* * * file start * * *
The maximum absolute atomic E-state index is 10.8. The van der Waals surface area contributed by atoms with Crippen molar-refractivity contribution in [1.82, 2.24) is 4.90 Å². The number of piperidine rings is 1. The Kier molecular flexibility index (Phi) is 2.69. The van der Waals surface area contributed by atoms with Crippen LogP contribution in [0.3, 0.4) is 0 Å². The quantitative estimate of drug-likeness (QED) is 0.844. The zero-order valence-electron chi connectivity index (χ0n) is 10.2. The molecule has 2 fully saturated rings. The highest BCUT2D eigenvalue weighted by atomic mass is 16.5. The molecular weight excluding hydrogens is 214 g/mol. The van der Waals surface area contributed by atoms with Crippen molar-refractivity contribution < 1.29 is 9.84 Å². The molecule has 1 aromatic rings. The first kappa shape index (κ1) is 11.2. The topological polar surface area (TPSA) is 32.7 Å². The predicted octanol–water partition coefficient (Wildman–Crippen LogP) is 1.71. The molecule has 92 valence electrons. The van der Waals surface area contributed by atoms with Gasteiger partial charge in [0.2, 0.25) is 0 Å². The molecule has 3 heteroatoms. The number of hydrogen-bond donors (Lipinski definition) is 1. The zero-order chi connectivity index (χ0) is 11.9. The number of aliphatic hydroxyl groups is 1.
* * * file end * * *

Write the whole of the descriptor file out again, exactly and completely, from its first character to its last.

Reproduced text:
The maximum absolute atomic E-state index is 10.8. The van der Waals surface area contributed by atoms with Crippen molar-refractivity contribution in [1.82, 2.24) is 4.90 Å². The number of piperidine rings is 1. The Kier molecular flexibility index (Phi) is 2.69. The van der Waals surface area contributed by atoms with Crippen LogP contribution in [0.3, 0.4) is 0 Å². The quantitative estimate of drug-likeness (QED) is 0.844. The zero-order valence-electron chi connectivity index (χ0n) is 10.2. The molecule has 2 fully saturated rings. The highest BCUT2D eigenvalue weighted by atomic mass is 16.5. The molecular weight excluding hydrogens is 214 g/mol. The van der Waals surface area contributed by atoms with Crippen molar-refractivity contribution < 1.29 is 9.84 Å². The molecule has 1 aromatic rings. The first kappa shape index (κ1) is 11.2. The topological polar surface area (TPSA) is 32.7 Å². The predicted octanol–water partition coefficient (Wildman–Crippen LogP) is 1.71. The molecule has 92 valence electrons. The van der Waals surface area contributed by atoms with Gasteiger partial charge in [0.2, 0.25) is 0 Å². The molecule has 3 heteroatoms. The number of hydrogen-bond donors (Lipinski definition) is 1. The zero-order chi connectivity index (χ0) is 11.9. The number of aliphatic hydroxyl groups is 1.